• Sat
  • Nov 1, 2014
  • Updated: 3:58am

Window on Hong Kong's dark side

PUBLISHED : Sunday, 17 December, 2006, 12:00am
UPDATED : Sunday, 17 December, 2006, 12:00am

A former South Island School student has been named the 2006 Observer Student Photographer of the Year.


Stephen Kelly says it was his determination to capture the perfect shot that won him the highly regarded award, and GBP2,000 (HK$30,549) in prize money.


His series of photos, The Boys of the Zheng Sheng Rehabilitation Centre, focused on a youth drug rehabilitation centre in Cheung Chau.


Kelly has been interested in photography since the age of 15, when he was studying at South Island School. He left when he was 16 to go back to England, where he struggled to settle after 10 years in Hong Kong.


'It was hard to get used to [the lifestyle in England]. So I focused my time and energy on photography,' said Kelly, 23.


'I've been interested in media since I was studying at South Island School, but there were no [relevant] subjects offered [there]. I started studying photography ... in London,' he said.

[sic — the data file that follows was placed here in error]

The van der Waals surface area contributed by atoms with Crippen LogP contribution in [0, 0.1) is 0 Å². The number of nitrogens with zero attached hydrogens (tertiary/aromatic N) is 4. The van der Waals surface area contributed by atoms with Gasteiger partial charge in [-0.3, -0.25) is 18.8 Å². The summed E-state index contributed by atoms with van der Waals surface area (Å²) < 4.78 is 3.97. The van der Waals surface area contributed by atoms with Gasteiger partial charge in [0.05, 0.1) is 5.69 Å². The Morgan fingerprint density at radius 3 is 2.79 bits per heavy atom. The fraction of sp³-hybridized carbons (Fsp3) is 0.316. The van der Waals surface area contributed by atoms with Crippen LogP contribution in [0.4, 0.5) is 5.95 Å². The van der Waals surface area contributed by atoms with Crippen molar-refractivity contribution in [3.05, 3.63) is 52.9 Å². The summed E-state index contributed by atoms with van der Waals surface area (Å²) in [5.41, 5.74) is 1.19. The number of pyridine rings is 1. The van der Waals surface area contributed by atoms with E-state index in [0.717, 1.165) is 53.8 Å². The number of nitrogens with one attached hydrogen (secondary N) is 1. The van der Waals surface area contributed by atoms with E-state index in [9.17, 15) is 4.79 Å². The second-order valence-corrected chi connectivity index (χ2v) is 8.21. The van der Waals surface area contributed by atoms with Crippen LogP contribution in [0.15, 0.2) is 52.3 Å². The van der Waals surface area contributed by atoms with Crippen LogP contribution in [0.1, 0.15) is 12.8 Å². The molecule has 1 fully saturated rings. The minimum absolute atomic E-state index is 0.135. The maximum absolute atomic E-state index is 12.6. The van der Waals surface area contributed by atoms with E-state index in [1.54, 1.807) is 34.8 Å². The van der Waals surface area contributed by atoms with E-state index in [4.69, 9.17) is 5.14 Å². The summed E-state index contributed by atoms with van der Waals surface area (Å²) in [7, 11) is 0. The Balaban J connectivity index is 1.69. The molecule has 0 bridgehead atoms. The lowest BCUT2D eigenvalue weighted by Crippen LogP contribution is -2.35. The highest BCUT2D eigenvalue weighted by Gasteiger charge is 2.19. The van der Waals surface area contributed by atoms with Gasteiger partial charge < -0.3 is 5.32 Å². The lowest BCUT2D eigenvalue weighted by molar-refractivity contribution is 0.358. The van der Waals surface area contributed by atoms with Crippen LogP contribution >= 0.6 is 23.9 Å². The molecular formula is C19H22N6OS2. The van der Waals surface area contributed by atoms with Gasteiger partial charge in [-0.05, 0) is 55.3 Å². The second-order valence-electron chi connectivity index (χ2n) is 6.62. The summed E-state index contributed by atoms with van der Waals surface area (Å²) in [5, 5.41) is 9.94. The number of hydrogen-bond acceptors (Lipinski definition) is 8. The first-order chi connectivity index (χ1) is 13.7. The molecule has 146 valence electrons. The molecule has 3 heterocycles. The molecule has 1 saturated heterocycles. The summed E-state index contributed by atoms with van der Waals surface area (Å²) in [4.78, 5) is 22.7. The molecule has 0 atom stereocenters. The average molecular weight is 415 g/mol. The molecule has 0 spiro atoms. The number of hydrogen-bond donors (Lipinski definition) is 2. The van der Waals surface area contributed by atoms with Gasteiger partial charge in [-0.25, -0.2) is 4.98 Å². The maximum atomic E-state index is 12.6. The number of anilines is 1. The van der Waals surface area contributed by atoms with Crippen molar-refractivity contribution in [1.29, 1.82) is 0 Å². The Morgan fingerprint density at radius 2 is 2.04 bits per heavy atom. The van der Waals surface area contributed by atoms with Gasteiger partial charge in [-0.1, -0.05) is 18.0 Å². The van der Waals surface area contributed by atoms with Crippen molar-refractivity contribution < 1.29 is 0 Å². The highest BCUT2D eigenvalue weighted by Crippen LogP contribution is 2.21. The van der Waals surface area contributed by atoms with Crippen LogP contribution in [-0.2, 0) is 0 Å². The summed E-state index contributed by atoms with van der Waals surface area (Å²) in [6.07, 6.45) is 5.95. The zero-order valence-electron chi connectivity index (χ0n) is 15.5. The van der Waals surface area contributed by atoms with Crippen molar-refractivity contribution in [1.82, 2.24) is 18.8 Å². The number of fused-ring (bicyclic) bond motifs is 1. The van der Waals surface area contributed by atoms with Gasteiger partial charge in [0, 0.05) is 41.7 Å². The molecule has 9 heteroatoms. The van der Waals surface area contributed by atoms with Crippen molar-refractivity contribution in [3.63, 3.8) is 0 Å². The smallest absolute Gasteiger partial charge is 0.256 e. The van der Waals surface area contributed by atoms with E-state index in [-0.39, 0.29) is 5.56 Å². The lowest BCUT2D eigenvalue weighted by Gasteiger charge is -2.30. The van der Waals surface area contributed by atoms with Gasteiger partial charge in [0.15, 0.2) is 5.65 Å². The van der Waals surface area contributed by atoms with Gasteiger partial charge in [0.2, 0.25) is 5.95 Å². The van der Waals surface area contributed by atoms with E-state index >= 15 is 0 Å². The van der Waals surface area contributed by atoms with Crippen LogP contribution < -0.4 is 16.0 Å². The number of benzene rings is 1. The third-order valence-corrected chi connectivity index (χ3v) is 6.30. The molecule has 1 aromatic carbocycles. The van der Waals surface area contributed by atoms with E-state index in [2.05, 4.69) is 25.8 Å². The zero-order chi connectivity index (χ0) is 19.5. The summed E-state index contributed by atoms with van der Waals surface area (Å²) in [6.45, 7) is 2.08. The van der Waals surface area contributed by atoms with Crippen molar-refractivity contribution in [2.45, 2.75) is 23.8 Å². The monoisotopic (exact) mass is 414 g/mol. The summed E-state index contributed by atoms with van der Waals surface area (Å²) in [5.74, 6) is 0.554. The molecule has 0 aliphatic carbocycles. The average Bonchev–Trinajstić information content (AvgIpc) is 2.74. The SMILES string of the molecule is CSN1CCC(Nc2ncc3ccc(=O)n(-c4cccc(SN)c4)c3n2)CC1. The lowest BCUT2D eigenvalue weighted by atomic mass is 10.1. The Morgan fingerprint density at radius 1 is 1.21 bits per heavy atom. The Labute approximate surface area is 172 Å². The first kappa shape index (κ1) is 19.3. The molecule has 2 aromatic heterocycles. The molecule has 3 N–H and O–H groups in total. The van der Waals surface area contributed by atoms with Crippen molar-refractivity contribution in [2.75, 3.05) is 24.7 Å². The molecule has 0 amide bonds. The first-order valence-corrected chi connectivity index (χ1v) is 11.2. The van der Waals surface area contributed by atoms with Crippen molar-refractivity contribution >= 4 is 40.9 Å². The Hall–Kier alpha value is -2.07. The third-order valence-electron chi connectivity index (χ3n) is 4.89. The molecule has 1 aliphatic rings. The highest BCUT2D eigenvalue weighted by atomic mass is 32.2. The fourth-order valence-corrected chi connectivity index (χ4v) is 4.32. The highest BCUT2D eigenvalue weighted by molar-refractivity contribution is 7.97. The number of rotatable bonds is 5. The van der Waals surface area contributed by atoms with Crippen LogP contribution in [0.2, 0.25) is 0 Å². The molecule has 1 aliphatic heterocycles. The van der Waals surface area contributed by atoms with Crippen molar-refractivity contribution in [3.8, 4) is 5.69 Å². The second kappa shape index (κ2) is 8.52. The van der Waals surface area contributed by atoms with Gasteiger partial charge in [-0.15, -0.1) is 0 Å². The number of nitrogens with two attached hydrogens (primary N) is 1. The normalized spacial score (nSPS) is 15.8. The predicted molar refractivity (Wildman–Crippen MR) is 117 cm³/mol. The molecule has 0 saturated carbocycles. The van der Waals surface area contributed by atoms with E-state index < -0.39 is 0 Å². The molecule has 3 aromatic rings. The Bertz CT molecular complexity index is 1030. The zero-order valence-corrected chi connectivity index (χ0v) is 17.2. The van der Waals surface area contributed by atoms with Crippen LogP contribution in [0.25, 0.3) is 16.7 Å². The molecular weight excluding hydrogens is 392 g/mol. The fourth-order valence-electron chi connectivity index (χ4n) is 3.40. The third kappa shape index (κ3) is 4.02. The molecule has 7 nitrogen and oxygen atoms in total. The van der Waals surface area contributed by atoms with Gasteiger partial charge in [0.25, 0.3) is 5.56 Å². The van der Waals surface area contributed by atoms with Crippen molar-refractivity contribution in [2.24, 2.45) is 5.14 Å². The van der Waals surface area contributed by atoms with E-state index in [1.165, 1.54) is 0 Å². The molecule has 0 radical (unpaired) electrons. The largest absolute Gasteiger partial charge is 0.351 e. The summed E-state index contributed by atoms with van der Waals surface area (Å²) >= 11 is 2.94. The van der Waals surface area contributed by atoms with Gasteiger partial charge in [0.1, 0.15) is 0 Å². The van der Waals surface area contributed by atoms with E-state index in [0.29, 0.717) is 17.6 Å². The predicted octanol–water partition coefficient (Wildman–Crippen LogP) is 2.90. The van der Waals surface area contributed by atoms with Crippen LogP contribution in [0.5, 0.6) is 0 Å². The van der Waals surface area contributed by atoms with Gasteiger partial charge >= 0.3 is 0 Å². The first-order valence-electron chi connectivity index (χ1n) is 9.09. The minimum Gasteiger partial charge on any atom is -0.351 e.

But why choose to feature a youth drug rehabilitation centre?


'I think it's interesting. When people think of Hong Kong, they think of a rich, bustling city. I wanted people to see this small aspect of life in Hong Kong - how gang activity and drug abuse have affected this fast-paced city. It's pretty much hidden from view,' he said.


Kelly spent about two weeks at the centre in September last year, where he lived in the same dormitory as local Chinese and Nepalese boys.


'These are guys who have drug abuse and heroin problems. It's a prolonged period of rehabilitation. They have to spend two years there.


'They were sent there because they committed crimes, like assault,' he said, admitting that he was scared on his first night in the dorm.


In January this year, Kelly also won the Reginald Salisbury Awards. This award is given to outstanding photography students by the University of Wales, Newport, where he studied for a degree in Documentary Photography. The award gave him #350 that helped fund his flight back to Hong Kong so he could make a second trip to the centre in March.


'The second time I went back, the boys were much more open with me. It was a gradual process of gaining their trust,' he said. 'Some of them have had pretty terrible childhoods.'


In between freelancing for photojournalism magazine Foto8 and other publications, Kelly is now researching for his next project.


'I want to do a project in Romania. There has been a massive influx of Chinese immigrants moving west from China,' said Kelly, who hopes to start the project next year. Kelly's award-winning photos can be viewed at www.lightstalkers.org/stephenkelly


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